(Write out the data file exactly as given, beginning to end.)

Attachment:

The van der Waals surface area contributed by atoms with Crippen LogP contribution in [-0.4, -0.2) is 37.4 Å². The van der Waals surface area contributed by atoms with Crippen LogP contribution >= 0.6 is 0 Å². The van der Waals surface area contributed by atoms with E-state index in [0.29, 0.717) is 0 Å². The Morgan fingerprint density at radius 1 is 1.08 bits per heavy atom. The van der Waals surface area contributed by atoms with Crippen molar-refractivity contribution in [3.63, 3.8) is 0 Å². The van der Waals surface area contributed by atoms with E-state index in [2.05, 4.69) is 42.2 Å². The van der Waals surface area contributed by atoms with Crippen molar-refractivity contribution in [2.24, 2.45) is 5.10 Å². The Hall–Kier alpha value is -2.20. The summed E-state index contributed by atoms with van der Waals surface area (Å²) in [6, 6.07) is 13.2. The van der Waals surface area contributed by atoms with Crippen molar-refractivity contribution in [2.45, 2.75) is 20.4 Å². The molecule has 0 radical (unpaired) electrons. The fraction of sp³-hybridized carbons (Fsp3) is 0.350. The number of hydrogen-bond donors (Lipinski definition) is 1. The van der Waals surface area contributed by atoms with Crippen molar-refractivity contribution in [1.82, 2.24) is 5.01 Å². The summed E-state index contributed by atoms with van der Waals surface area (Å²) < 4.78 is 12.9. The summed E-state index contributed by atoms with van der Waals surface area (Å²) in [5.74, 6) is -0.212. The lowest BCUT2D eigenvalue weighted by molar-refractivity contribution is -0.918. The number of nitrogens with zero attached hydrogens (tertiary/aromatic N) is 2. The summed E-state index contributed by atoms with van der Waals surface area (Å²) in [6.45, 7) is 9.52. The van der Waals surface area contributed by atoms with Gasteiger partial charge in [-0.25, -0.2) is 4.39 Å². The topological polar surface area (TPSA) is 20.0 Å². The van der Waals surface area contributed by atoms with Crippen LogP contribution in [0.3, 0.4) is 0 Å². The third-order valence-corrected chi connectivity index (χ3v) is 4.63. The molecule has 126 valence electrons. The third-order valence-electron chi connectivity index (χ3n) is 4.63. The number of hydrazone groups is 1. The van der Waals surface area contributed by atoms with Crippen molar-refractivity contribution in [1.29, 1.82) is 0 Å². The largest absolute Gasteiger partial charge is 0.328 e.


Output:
The van der Waals surface area contributed by atoms with Crippen LogP contribution in [-0.4, -0.2) is 37.4 Å². The van der Waals surface area contributed by atoms with Crippen LogP contribution >= 0.6 is 0 Å². The van der Waals surface area contributed by atoms with E-state index in [0.29, 0.717) is 0 Å². The Morgan fingerprint density at radius 1 is 1.08 bits per heavy atom. The van der Waals surface area contributed by atoms with Crippen molar-refractivity contribution in [3.63, 3.8) is 0 Å². The van der Waals surface area contributed by atoms with E-state index in [2.05, 4.69) is 42.2 Å². The van der Waals surface area contributed by atoms with Crippen molar-refractivity contribution in [2.24, 2.45) is 5.10 Å². The Hall–Kier alpha value is -2.20. The summed E-state index contributed by atoms with van der Waals surface area (Å²) in [6, 6.07) is 13.2. The van der Waals surface area contributed by atoms with Crippen molar-refractivity contribution in [2.45, 2.75) is 20.4 Å². The molecule has 0 radical (unpaired) electrons. The fraction of sp³-hybridized carbons (Fsp3) is 0.350. The number of hydrogen-bond donors (Lipinski definition) is 1. The van der Waals surface area contributed by atoms with Crippen molar-refractivity contribution in [1.82, 2.24) is 5.01 Å². The summed E-state index contributed by atoms with van der Waals surface area (Å²) < 4.78 is 12.9. The summed E-state index contributed by atoms with van der Waals surface area (Å²) in [5.74, 6) is -0.212. The lowest BCUT2D eigenvalue weighted by molar-refractivity contribution is -0.918. The number of nitrogens with zero attached hydrogens (tertiary/aromatic N) is 2. The summed E-state index contributed by atoms with van der Waals surface area (Å²) in [6.45, 7) is 9.52. The van der Waals surface area contributed by atoms with Gasteiger partial charge in [-0.25, -0.2) is 4.39 Å². The topological polar surface area (TPSA) is 20.0 Å². The van der Waals surface area contributed by atoms with Crippen LogP contribution in [0.3, 0.4) is 0 Å². The third-order valence-corrected chi connectivity index (χ3v) is 4.63. The molecule has 126 valence electrons. The third-order valence-electron chi connectivity index (χ3n) is 4.63. The number of hydrazone groups is 1. The van der Waals surface area contributed by atoms with Crippen molar-refractivity contribution in [1.29, 1.82) is 0 Å². The largest absolute Gasteiger partial charge is 0.328 e.